The Analyser and Optimizer stage (AOS) (according to this invention comprising e.g. BTA and/or COA and/or the subsequently described MRA) monitors the instructions transmitted from the RS to EXU. A plurality of Reservation Stations (RS) may exist, e.g. one for each of the Load/Store units, the Integer Units, and the Floating Point units. Alternatively one RS may serve all of said units.

Exemplary implementations for Out-Of-Order processors are shown in FIGS. 19a, 19b and 19c.

FIG. 19a shows a first example of an Out-Of-Order processor (OOO). The instruction stream through one or a plurality of Reservation Station(s) is analysed (RS equals CAQ). The RS receive the instruction from ID. Simultaneously the instructions may be written into the ROB.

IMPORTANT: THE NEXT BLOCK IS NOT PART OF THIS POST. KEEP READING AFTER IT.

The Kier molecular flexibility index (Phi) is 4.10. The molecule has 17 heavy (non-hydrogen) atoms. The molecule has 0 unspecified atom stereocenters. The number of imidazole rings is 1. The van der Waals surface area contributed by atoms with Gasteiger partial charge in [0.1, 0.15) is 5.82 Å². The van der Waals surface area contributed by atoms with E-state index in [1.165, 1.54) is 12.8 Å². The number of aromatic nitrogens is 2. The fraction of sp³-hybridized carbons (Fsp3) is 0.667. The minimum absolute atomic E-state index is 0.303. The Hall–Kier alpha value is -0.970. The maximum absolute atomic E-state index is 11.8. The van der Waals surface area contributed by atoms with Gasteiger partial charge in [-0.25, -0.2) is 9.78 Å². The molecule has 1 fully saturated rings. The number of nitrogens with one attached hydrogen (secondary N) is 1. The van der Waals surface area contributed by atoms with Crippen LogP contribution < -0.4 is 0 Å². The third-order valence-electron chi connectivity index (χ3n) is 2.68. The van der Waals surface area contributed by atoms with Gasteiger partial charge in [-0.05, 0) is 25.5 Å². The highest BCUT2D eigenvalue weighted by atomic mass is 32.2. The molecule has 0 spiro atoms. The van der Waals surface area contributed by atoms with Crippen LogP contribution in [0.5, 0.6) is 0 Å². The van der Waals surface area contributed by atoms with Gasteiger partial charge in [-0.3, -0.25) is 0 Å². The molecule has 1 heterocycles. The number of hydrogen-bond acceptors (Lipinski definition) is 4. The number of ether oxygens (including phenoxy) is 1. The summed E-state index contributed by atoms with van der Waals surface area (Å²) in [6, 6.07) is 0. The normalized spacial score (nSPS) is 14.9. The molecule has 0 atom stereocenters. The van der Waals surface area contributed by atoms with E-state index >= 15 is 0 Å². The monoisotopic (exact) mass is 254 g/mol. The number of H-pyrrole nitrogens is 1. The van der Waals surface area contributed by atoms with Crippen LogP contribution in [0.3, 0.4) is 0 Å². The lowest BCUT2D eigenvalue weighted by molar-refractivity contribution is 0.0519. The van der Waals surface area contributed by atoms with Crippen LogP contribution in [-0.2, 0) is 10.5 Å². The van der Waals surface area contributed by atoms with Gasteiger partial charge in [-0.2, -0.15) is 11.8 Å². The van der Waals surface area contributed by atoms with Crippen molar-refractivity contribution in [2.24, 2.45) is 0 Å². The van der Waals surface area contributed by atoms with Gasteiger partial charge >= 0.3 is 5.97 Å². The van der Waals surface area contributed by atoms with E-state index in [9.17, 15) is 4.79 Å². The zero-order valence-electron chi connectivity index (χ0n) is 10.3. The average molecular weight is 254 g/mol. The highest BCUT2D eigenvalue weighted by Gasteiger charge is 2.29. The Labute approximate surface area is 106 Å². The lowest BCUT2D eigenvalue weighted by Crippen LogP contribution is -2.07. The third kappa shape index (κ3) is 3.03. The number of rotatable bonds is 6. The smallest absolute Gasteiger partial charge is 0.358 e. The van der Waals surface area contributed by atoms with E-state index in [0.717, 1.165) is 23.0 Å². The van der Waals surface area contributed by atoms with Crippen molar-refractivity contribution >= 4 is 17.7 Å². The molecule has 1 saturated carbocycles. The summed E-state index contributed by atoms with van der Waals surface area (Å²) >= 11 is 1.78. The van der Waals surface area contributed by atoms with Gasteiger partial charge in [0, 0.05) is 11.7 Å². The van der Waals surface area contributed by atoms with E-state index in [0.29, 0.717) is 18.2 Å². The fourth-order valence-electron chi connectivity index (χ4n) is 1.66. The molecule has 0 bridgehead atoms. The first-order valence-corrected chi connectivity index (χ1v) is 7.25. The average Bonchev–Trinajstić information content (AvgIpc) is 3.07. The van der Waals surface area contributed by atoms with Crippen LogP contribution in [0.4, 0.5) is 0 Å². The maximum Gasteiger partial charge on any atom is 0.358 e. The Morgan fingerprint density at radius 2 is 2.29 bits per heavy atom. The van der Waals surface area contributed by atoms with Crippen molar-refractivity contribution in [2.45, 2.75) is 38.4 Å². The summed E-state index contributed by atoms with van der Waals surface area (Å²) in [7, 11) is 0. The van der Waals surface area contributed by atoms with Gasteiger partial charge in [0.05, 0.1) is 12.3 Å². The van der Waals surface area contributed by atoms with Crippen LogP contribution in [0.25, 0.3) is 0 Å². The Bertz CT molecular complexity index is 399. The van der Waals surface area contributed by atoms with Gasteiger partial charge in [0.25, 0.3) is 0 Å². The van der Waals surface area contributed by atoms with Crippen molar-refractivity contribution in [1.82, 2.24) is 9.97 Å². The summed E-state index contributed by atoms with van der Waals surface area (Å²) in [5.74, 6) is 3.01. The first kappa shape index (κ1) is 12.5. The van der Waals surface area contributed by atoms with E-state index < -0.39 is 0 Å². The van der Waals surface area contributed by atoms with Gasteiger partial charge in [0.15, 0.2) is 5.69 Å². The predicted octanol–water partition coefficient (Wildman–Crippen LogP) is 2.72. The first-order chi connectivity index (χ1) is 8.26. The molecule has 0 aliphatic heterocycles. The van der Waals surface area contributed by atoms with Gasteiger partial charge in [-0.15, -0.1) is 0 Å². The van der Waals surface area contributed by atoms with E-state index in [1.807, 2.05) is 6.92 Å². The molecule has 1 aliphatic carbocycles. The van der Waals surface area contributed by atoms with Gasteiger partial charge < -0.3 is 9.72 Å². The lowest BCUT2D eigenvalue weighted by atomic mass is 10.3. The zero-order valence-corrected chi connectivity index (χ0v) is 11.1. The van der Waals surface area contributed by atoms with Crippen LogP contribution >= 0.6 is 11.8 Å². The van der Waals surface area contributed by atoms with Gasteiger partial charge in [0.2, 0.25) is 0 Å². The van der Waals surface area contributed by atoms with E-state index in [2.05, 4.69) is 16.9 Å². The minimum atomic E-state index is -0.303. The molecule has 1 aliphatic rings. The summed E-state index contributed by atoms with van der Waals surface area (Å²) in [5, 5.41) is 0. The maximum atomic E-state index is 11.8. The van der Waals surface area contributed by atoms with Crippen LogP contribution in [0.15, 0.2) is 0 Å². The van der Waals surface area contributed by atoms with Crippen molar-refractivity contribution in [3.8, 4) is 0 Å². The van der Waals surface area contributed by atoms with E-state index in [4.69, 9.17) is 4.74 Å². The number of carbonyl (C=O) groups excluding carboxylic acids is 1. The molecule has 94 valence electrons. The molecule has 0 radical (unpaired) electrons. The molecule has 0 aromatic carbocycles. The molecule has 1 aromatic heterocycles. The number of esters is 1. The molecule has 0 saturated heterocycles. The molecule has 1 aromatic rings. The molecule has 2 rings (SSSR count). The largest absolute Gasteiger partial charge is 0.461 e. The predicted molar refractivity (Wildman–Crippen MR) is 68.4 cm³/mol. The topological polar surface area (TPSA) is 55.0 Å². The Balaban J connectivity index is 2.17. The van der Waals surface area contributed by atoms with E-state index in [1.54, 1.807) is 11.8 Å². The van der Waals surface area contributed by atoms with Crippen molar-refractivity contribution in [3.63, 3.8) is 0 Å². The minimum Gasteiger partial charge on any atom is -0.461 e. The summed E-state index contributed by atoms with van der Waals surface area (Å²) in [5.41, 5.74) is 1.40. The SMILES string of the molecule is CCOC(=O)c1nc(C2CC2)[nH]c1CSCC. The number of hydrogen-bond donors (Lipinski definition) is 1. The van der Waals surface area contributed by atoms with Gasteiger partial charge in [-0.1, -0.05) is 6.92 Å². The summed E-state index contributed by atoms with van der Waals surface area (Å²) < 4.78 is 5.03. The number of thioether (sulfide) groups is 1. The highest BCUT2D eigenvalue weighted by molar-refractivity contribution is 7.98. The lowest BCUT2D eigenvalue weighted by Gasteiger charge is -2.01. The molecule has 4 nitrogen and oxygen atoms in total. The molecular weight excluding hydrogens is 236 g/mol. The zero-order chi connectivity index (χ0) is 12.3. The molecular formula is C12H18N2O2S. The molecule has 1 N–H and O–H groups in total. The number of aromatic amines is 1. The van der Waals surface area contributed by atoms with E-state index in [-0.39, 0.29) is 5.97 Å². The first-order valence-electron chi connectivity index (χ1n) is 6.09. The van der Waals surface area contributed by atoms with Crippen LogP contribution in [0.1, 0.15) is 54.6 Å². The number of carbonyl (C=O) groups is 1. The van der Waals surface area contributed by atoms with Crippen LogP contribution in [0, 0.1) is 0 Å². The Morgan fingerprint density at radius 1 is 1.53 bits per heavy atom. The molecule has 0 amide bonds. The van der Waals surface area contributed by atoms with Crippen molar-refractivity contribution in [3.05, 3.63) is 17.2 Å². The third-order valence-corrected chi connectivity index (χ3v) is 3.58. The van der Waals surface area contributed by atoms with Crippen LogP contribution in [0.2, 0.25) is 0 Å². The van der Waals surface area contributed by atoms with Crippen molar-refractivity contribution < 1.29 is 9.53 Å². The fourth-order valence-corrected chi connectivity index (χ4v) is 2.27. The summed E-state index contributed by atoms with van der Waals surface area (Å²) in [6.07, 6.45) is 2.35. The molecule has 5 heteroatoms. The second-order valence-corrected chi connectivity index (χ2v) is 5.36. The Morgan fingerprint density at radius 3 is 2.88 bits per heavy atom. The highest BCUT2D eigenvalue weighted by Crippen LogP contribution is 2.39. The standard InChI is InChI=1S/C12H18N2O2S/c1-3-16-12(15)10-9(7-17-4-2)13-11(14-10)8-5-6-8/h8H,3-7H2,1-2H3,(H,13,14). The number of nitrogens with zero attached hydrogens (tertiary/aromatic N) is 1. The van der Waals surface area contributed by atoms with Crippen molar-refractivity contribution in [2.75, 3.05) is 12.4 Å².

In a preferred embodiment, it is assumed that the Reservation Station(s) RS have sufficient depth to keep all instruction entries for the optimized code. The optimized code is written back from AOS directly into the RS and subsequently transferred from the RS into EXU again.

In other embodiments, e.g. if the Reservation Station(s) have insufficient depth, the AOS writes the optimized code into the ROB, from which it is subsequently transferred to the RS for being sent to EXU.

FIG. 19b shows a second and more preferred example of an Out-Of-Order processor (OOO), comprising a Trace Cache. In the shown example the basic architecture of the Pentium 4 is used, which did not comprise a ReOrder-Buffer (ROB), but used Register Aliasing. Obviously in other implementations, a ROB could be implemented behind the TC. As in the Figure before, the instruction stream through one or a plurality of Reservation Station(s) is analysed (RS equals CAQ). The RS receive the instruction from TC. Simultaneously the instructions may be written into a ROB if implemented.